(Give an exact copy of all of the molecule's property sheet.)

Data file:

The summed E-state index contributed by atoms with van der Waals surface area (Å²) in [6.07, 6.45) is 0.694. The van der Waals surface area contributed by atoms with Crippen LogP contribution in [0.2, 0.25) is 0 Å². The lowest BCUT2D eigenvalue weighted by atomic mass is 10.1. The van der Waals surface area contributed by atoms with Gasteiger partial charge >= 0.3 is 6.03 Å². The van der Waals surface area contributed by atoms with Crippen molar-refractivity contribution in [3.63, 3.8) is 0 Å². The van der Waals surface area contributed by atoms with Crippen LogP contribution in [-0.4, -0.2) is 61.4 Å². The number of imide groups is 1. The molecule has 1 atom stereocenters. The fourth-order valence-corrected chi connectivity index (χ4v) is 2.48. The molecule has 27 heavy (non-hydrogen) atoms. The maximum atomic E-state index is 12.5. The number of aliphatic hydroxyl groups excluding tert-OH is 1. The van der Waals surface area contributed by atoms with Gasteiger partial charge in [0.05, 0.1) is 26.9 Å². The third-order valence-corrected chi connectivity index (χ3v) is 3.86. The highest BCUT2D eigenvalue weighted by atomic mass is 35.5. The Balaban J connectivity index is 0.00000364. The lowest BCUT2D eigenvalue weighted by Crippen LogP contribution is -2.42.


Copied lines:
The summed E-state index contributed by atoms with van der Waals surface area (Å²) in [6.07, 6.45) is 0.694. The van der Waals surface area contributed by atoms with Crippen LogP contribution in [0.2, 0.25) is 0 Å². The lowest BCUT2D eigenvalue weighted by atomic mass is 10.1. The van der Waals surface area contributed by atoms with Gasteiger partial charge >= 0.3 is 6.03 Å². The van der Waals surface area contributed by atoms with Crippen molar-refractivity contribution in [3.63, 3.8) is 0 Å². The van der Waals surface area contributed by atoms with Crippen LogP contribution in [-0.4, -0.2) is 61.4 Å². The number of imide groups is 1. The molecule has 1 atom stereocenters. The fourth-order valence-corrected chi connectivity index (χ4v) is 2.48. The molecule has 27 heavy (non-hydrogen) atoms. The maximum atomic E-state index is 12.5. The number of aliphatic hydroxyl groups excluding tert-OH is 1. The van der Waals surface area contributed by atoms with Gasteiger partial charge in [0.05, 0.1) is 26.9 Å². The third-order valence-corrected chi connectivity index (χ3v) is 3.86. The highest BCUT2D eigenvalue weighted by atomic mass is 35.5. The Balaban J connectivity index is 0.00000364. The lowest BCUT2D eigenvalue weighted by Crippen LogP contribution is -2.42.